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Google to let you pop its AI chips into your own computer as of October

Machine learning is coming closer to home.

Google's tiny tensor processing unit (TPU) chips are shown perched on a pair of dice.

Google's tiny tensor processing unit (TPU) chips are shown perched on a pair of dice.

Google

Google, one of the top companies in the hot area of artificial intelligence, will begin letting customers directly use its custom processors for the technology starting in October.

Google's TPUs, or tensor processing units, accelerate AI tasks like understanding voice commands or recognizing objects in photos. Today, Google will let you pay to do that kind of work on its cloud-computing infrastructure. But through a program called Edge TPU announced Wednesday, Google will let programmers install the TPUs in their own machines.

"There are also many benefits to be gained from intelligent, real-time decision-making at the point where these devices connect to the network," without having to wait for a trip over the network to Google's machines, Injong Rhee, vice president of Google Cloud's internet of things work, said in a blog post. "Your sensors become more than data collectors -- they make local, real-time, intelligent decisions."

AI, also often called machine learning or deep learning and using a brain-inspired technology called neural networks, is a profound change for computing. It lets people train computers using real-world data and figure out patterns for themselves, like what a pedestrian in front of a self-driving car looks like or how to pick the right exposure for a sunset photo.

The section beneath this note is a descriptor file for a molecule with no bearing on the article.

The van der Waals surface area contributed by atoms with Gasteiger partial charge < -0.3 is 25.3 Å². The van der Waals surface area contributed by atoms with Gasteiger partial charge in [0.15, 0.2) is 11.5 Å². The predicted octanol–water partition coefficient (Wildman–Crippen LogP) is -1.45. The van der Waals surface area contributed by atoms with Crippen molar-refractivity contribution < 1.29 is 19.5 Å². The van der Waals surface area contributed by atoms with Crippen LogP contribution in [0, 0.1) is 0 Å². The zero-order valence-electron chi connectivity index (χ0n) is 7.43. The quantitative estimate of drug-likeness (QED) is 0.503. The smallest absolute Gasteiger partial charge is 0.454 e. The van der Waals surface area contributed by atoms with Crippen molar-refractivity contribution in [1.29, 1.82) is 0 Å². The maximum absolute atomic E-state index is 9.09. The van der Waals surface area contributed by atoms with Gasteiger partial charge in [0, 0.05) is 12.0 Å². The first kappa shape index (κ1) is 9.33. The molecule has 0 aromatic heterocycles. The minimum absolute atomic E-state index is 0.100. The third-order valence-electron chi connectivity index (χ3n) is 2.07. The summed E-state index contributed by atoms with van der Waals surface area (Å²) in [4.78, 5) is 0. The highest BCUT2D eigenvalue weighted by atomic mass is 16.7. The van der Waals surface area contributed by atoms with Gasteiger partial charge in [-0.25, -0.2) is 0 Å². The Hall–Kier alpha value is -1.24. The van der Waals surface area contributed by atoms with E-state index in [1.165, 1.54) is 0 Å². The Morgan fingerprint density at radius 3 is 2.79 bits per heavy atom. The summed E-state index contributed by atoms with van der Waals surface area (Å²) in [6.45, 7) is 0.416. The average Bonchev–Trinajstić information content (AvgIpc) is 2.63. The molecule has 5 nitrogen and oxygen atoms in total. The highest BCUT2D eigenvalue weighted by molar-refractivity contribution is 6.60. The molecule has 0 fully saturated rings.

Even though Google's chips are escaping its data centers, they aren't going as far as some. There's a race on for AI chips that will work in phones and other mobile devices.

Google offers AI services on its cloud-computing infrastructure, letting customers pay as they go to use the technology. Letting customers use Google's AI chips in their own computers could significantly expand the number of customers and the number of jobs interested in Google's AI technology. There's a good chance they're already using Google's TensorFlow software that the TPUs are designed to run.

Google's move also makes it a tighter competitor with Microsoft's Azure computing service, which plans to extend its own AI processing technology to customers through an effort called Project Brainwave.

Google's TPUs will be available in a hardware module that can be plugged into a computer using a PCI Express expansion slot -- common in servers -- or a USB port. Interested Google cloud AI customers can apply online for access to Google's AI chips.

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